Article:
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Division of Agricultural Sciences and Natural Resources

Proper tool storage helps ensure a good start to spring gardening

STILLWATER, Okla. – Your lawn mower, pruning shears, garden hose and edger have been your trusty sidekicks all through the gardening season. Now, as gardening activities begin to slow down just a bit, it’s a good time to think about how you’ll store these tools for the winter.

Although it takes some time to prepare all of your tools for winter storage, it’s time well spent and can save some headaches when gardening season picks back up next spring. Gardeners across the state know how much easier gardening can be when using tools and equipment that are in good repair and working order, said David Hillock, Oklahoma State University Cooperative Extension consumer horticulturist.

“Just like you need sharp knives in the kitchen, sharp tools in the garden are a must because they make a clean cut rather than tearing or bruising the plants,” Hillock said. “This helps the plants recover more quickly and reduces the possibility of disease. After a season of use, spades, hoes, shovels and shears all could use a good sharpening.”

There are a variety of sharpening methods that can be used on various tools. A flat file is an inexpensive way to give a sharp edge to hoes, spades and shovels. Before you get started, always wear proper safety equipment such as gloves and safety glasses when handling tools. When using a flat file make long diagonal strokes away from your body across the cutting edge. This gives a more uniform edge than short strokes in one spot.

Hillock said power equipment, such as a rotary tool or bench grinder, helps complete the task much more quickly.

“Keep in mind, however, power tools can wear down the blade quicker if you aren’t careful and can heat the metal quickly causing the blade to be weaker,” he said. “Sharpen only the beveled edge and try to keep the same angle on the new edge as it was when it came from the manufacturer.”

Smaller tools such as loppers and hand pruners also can be sharpened in the same manner. In some cases, the tool may need to be disassembled to access the entire cutting edge of the blade.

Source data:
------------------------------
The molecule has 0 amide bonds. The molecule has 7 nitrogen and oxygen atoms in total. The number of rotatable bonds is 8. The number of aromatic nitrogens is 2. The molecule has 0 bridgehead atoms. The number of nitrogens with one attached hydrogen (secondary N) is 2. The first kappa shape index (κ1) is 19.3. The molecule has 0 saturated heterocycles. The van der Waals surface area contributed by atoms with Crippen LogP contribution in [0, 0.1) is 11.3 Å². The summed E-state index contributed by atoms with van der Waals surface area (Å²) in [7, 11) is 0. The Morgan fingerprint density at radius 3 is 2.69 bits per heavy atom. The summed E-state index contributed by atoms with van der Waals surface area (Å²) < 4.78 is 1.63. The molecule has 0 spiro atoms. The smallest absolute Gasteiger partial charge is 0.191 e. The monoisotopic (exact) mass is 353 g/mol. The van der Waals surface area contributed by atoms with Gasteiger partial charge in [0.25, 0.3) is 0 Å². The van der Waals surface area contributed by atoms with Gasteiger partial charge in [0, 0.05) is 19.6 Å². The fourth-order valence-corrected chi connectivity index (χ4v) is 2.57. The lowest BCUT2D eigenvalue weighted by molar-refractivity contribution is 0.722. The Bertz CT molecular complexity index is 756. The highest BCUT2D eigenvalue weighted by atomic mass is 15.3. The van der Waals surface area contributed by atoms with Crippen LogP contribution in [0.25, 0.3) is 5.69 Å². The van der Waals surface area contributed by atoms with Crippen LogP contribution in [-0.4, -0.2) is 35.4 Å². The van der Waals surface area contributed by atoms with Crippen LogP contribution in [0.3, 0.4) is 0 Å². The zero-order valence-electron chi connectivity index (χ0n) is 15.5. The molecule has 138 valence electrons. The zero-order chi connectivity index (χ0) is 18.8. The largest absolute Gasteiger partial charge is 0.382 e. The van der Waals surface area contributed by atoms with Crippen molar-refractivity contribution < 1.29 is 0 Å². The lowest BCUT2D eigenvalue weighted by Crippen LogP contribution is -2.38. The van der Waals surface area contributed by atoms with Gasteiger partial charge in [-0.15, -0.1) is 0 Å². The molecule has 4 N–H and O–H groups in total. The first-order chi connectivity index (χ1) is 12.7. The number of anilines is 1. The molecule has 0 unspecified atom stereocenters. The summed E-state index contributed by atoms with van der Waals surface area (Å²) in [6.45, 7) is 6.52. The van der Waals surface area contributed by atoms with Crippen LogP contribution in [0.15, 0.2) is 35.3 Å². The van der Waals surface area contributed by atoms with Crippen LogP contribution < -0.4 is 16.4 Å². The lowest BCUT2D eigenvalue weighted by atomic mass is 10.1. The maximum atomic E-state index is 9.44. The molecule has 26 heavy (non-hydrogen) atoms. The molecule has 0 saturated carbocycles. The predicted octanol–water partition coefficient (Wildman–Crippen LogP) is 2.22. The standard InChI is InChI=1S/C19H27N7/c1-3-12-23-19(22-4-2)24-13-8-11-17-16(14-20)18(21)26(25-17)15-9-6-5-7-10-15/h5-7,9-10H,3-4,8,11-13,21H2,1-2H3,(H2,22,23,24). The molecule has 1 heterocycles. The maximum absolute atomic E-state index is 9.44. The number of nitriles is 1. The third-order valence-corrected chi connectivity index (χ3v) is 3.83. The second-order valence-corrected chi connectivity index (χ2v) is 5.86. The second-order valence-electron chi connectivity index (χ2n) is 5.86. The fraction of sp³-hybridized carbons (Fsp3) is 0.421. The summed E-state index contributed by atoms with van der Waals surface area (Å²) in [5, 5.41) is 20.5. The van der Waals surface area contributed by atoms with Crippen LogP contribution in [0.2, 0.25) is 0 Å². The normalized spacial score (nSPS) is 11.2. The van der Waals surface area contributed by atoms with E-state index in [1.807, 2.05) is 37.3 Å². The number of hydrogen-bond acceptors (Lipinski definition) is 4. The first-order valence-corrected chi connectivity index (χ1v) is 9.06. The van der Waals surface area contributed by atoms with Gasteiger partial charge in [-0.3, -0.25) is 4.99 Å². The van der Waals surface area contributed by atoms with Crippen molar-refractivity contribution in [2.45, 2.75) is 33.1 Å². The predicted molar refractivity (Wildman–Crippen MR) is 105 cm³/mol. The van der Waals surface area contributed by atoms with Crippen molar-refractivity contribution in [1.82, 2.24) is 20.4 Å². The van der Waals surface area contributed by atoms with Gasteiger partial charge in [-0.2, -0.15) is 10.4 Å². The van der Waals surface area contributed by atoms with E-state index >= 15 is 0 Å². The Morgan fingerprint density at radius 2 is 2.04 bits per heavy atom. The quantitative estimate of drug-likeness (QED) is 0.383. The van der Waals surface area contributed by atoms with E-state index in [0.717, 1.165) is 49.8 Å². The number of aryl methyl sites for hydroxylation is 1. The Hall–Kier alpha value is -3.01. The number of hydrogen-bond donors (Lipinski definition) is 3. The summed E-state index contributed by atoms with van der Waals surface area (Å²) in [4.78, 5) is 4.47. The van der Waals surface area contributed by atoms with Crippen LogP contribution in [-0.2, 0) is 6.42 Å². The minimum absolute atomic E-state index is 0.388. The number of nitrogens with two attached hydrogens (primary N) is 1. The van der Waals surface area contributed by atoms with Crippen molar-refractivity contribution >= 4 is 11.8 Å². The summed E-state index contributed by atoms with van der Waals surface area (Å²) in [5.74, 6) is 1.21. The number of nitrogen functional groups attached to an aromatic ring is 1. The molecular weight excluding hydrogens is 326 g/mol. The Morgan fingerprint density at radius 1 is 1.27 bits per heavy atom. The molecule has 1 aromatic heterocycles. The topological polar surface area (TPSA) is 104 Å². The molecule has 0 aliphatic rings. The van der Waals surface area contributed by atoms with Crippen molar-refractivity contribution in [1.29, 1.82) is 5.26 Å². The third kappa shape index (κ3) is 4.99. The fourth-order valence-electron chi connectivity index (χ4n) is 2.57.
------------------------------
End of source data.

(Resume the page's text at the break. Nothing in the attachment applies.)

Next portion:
Mower blades also should be sharpened regularly. Because you are sharpening opposite ends of the blade, it should be checked for balance before reattaching to the lawn mower. Do this by hanging the blade by the center hole on a nail. If one side hangs lower than the other, a little more needs to be taken off that side of the blade to bring it back into balance.

“Be sure to clean your tools before storing them for the winter. Clean the rust and dirt off blades and handles,” Hillock said. “Dirt can be scrubbed off with water or scraped off with a wire brush. If you see rust spots on your tools, fine sandpaper or steel wool will take care of them. Again, it’s always a good idea to wear protective eyewear.”

Apply a thin coat of oil to the blade and lubricate any moving parts. A five-gallon bucket of oily sand can be used to clean tools and apply oil so rust won’t form on the blade over the winter.

Handles should be inspected and broken handles replaced. Rough spots should be smoothed using a medium-grit emery cloth or sandpaper. After sanding, apply linseed oil to help preserve the wood.

Most small, gas-powered engines last longer if you drain or use all the fuel before storing for the winter.

“The alcohol in the fuel can eventually degrade plastic and rubber parts,” he said. “It’s a good idea to read your owner’s manual for specific instructions on storage.”

Homeowners can run the gas mower or other equipment until it is out of fuel. Another option is to add a fuel stabilizer to the full fuel tank. Then, run the engine for a few minutes to let the mixture circulate and top off the tank to ensure it is full.

Hillock suggests cleaning the frame of the mower before storing it, including scraping off any stuck-on dirt or grass clippings from the underside.

Another task that needs to be tackled is prepping your garden hoses for storage. Remove nozzles and drain the hoses. When they’re dry, coil the hoses to keep them from kinking and store out of the elements. If possible, store all of your gardening tools in a shed, garage or other area protected from the weather.

“Once the spring rolls around next year, you’ll be excited to get back out into your landscape. The steps you take now to preserve your equipment will help ensure you can get started right away instead of spending time repairing tools,” Hillock said. “It’s definitely time well spent.”

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Trisha Gedon
Agricultural Communications Services
Oklahoma State University
159 Agriculture North
Stillwater, OK  74078
405-744-3625 (phone)
405-744-5739 (fax)
trisha.gedon@okstate.edu

Oklahoma State University - Stillwater, OK 74078
405.744.5000

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